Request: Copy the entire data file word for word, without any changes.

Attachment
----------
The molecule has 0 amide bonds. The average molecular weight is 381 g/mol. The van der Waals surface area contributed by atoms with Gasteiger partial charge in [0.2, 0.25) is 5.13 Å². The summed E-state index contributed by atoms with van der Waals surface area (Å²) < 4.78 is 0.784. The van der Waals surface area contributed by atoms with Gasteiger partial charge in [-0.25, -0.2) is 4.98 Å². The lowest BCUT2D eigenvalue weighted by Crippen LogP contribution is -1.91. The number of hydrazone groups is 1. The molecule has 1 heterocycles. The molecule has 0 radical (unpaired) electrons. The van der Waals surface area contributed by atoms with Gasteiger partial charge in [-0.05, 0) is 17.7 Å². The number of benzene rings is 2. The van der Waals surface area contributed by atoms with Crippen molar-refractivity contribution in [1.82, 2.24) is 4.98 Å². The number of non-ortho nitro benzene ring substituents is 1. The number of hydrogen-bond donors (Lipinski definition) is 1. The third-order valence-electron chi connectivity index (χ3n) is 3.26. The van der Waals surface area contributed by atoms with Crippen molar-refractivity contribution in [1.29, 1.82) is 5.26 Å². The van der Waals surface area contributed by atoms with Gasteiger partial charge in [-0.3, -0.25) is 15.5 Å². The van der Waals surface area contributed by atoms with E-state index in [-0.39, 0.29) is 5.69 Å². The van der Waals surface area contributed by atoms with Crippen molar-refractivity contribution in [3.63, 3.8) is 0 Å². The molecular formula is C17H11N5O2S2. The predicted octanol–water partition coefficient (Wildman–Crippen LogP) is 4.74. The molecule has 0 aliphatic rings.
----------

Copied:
The molecule has 0 amide bonds. The average molecular weight is 381 g/mol. The van der Waals surface area contributed by atoms with Gasteiger partial charge in [0.2, 0.25) is 5.13 Å². The summed E-state index contributed by atoms with van der Waals surface area (Å²) < 4.78 is 0.784. The van der Waals surface area contributed by atoms with Gasteiger partial charge in [-0.25, -0.2) is 4.98 Å². The lowest BCUT2D eigenvalue weighted by Crippen LogP contribution is -1.91. The number of hydrazone groups is 1. The molecule has 1 heterocycles. The molecule has 0 radical (unpaired) electrons. The van der Waals surface area contributed by atoms with Gasteiger partial charge in [-0.05, 0) is 17.7 Å². The number of benzene rings is 2. The van der Waals surface area contributed by atoms with Crippen molar-refractivity contribution in [1.82, 2.24) is 4.98 Å². The number of non-ortho nitro benzene ring substituents is 1. The number of hydrogen-bond donors (Lipinski definition) is 1. The third-order valence-electron chi connectivity index (χ3n) is 3.26. The van der Waals surface area contributed by atoms with Crippen molar-refractivity contribution in [1.29, 1.82) is 5.26 Å². The van der Waals surface area contributed by atoms with Gasteiger partial charge in [-0.3, -0.25) is 15.5 Å². The van der Waals surface area contributed by atoms with E-state index in [-0.39, 0.29) is 5.69 Å². The van der Waals surface area contributed by atoms with Crippen molar-refractivity contribution in [3.63, 3.8) is 0 Å². The molecular formula is C17H11N5O2S2. The predicted octanol–water partition coefficient (Wildman–Crippen LogP) is 4.74. The molecule has 0 aliphatic rings.